5 King Street
In 1861 this small shop on the corner of King Street and Peirson Place was run as a tobacconist by James John Cochrane, who lived there with his two sisters, Rachel and Amelia, and his aunt Susan Sebire. James' great-grandfather, another James Cochrane, moved from Paisley, in Scotland, where he was born, to Guernsey. The majority of the Cochrane family then lived in the sister island, but Thomas, the second grandson of the original James, moved to Jersey and married Rachel Ann Allen. They had five children, the three eldest being Rachel, Amelia and James John.
We do not know what happened to the Cochrane siblings, because there is no record of James John marrying and having children, and by 1871 the corner shop was occupied by Thomas Tibbles and his wife Maria, and run as a stationer and photography outlet.
Little is known about Thomas and Maria Harriet. He came from Camberwell in Surrey and she was born in Ireland, and although Thomas is shown as the proprietor of the family shop in the 1880 almanac street listing, and in the 1871 census he was identified as a bookseller, by 1881, although he is shown as head of household, he is listed as an 'imbecile'. During 1881 he was also identified as an inmate of the General Hospital, so perhaps he was not even living with his family at the time of the census. Also living with the Tibbles is William Morris, shown as a naval pensioner and a nurse, John Kiernan, an Irish sailor, and a 14-year-old servant.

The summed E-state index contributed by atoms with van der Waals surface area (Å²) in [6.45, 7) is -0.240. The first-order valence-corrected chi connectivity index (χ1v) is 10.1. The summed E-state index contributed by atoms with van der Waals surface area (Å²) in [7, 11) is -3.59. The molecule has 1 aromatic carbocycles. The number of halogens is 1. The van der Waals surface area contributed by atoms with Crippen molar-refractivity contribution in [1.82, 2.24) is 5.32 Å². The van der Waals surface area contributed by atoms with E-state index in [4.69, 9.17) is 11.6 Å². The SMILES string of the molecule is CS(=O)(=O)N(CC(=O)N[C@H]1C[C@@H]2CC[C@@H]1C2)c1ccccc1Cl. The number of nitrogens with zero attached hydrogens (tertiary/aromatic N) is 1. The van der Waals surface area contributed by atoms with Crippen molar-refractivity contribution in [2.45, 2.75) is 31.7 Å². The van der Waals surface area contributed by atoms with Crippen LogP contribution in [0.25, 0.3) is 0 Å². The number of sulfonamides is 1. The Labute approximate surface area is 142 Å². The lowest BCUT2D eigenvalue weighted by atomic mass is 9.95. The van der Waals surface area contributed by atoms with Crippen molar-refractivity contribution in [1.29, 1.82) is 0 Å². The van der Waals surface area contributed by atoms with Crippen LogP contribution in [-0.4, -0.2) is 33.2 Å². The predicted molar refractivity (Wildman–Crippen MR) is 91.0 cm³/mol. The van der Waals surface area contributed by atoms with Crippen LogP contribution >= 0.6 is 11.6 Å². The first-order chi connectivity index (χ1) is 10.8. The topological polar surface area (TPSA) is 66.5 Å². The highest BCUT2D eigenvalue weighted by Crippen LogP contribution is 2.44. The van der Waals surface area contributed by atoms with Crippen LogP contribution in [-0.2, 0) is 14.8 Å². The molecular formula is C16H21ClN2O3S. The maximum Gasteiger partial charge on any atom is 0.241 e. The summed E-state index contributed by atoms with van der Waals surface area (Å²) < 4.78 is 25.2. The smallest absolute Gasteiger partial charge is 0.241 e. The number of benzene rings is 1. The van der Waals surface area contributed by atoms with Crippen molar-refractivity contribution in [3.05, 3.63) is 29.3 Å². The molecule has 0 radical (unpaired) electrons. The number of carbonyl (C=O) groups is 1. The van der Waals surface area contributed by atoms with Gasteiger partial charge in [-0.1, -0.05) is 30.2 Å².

By 1885 Thomas appears to have died, or to be too ill to be listed as running the family business, because an almanac listing shows Mrs Tibbles as a stationer, and in 1890 John Kiernan is shown as the owner of the stationery business. Intriguingly, in the 1891 census, John Kiernan is shown as head of household and Maria Harriet as his wife. She probably did not have long to live because in the 1901 census John Kiernan is shown as the sole occupant of the property.
He was still listed as owner of the business at 5 King Street in a 1912 almanac but in the census the year before he is shown, at the age of 79, with a 45-year-old wife Emma Jane, living in Roseville Street.
By the end of the First World War the business had been taken over by E C Wilkins, who ran it until shortly before the Occupation, when his son Banjamin took over.
By 1949 the proprietor was Mrs N Ozouf, who was one of the characters of King Street through the second half of the 20th century, running the small corner shop until the turn of the century. Today is is an estate agency.